“How many times have you thrown a magic ring into the deepest depths of the ocean and then, when you get home and have a nice bit of turbot for your tea, there it is?”

BLESS. But it is a serious issue, especially once Granny realizes the power of that specific crown. I don’t know if this is the case with all royally-associated jewelry, but the Lancre crown retains an entire history within it, only accessed when you put it on your head. It’s kind of unsettling, isn’t it? What Granny glimpses in the few seconds she has it on her head is pretty horrifying. Indeed, why do men want to be kings?

I also like that there’s some discussion here of the generational gap between the older witches and Magrat. It’s a nice follow up to what we knew of witches from Equal Rites. (I still want Esk to make an appearance, CAN THIS HAPPEN.)  I think that informs a lot of the humor in the only other scene in this book, but I’m interested to see how these witches approach their situation. What I’m hoping is that Magrat is able to prove herself and show the others that her ways are worth of being a witch, even though they’re different and “modern.”

But, again, we’re still in the early parts of Wyrd Sisters. The plot has settled down, we’re learning who these characters are, and that means that Pratchett can give us a lengthy scene where Granny Weatherwax and Nanny Ogg go to their first theater performance. That sentence cannot communicate the perfection of this because it’s impossible to do so in one sentence. They discover theater with literally not a shred of context. When I say they have no understanding of it, this is what I mean:

Granny was not to be distracted. “What’d he go and kill him for, then?” she said.

“Well, it’s a bit complicated –” said Magrat, weakly.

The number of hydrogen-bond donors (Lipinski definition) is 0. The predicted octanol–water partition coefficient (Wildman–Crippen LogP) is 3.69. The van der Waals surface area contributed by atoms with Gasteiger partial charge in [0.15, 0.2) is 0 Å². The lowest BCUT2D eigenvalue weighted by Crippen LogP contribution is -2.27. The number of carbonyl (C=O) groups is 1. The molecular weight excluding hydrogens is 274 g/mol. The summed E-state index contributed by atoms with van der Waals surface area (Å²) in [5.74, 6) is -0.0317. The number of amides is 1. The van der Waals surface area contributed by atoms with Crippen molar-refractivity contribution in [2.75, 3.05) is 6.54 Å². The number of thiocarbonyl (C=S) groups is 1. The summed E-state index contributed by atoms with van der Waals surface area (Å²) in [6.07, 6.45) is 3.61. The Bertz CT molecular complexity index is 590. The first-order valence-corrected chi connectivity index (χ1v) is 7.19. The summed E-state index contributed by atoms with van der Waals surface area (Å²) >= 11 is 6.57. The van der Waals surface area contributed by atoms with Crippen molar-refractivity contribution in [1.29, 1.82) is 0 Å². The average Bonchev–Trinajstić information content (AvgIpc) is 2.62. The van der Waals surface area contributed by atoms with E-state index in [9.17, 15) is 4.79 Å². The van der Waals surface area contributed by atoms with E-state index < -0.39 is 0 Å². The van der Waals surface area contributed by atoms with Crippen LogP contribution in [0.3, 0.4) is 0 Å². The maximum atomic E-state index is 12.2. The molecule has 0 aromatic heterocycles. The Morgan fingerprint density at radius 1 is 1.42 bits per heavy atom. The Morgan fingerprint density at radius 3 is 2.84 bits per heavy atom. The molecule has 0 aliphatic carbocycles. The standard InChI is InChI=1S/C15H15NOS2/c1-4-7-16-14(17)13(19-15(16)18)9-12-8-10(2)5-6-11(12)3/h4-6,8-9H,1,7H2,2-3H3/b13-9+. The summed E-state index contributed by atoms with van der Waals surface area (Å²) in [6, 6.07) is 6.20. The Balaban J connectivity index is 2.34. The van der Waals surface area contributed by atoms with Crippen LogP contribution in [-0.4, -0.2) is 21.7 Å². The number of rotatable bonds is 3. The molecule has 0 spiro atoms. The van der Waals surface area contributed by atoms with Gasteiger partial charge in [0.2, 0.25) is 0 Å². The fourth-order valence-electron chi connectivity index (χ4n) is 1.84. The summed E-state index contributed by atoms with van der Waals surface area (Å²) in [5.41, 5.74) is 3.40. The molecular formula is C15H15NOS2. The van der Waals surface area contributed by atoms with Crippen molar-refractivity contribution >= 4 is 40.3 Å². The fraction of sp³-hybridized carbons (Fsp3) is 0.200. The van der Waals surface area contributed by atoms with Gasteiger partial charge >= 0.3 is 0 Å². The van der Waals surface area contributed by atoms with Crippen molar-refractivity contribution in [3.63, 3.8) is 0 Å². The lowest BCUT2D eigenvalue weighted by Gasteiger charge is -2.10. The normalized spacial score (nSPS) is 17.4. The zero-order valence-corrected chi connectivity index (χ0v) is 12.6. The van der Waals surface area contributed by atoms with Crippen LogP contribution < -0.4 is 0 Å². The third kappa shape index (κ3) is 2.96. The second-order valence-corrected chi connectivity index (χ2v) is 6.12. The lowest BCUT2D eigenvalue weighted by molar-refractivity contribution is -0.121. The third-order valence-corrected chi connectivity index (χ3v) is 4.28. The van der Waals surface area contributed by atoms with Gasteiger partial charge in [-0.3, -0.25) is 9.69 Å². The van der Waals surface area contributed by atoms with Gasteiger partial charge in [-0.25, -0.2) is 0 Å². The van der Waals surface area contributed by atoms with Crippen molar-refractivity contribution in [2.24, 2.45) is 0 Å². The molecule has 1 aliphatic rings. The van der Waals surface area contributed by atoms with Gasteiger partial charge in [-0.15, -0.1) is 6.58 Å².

“It’s shameful!” snapped Granny. “And the poor dead thing still lying there!”

Magrat gave an imploring look to Nanny Ogg, who was masticating an apple and studying the stage with the glare of a research scientist.

“I reckon,” she said slowly, “I reckon it’s all just pretendin’. Look, he’s still breathing.”

The rest of the audience, who by now had already decided that this commentary was all part of the play, stared as one man at the corpse. It blushed.

“And look at his boots, too,” said Nanny critically. “A real king’d be ashamed of boots like that.”

The corpse tried to shuffle its feet behind a cardboard bush.

It’s the sincerity of it all that does me in, y’all. There’s not a shred of irony here; these two are genuinely trying to understand the very nature of ACTING. I don’t feel like picking apart all the jokes (THERE ARE SO MANY OF THEM) because this is a beautiful, precious thing that should be preserved at all costs. (Wait, I have to say that when Granny identified the killer, I was certain that this was the high point of Wyrd Sisters. It’s all downhill from here, nothing is better in this book, everyone go home.) What am I interested in, however, is what Granny wants with these people, particularly Vitoller. I only realized upon writing this review that the baby is… where? Where did they put the child??? You can’t just leave babies by themselves while you go to the theater! I’m guessing that this is how they’ll figure out how to deal with the crown and the child, but… I don’t have any theories, y’all. I’m stumped.

The video contains use of the words “mad” and “idiot.”

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About Mark Oshiro

Perpetually unprepared since '09.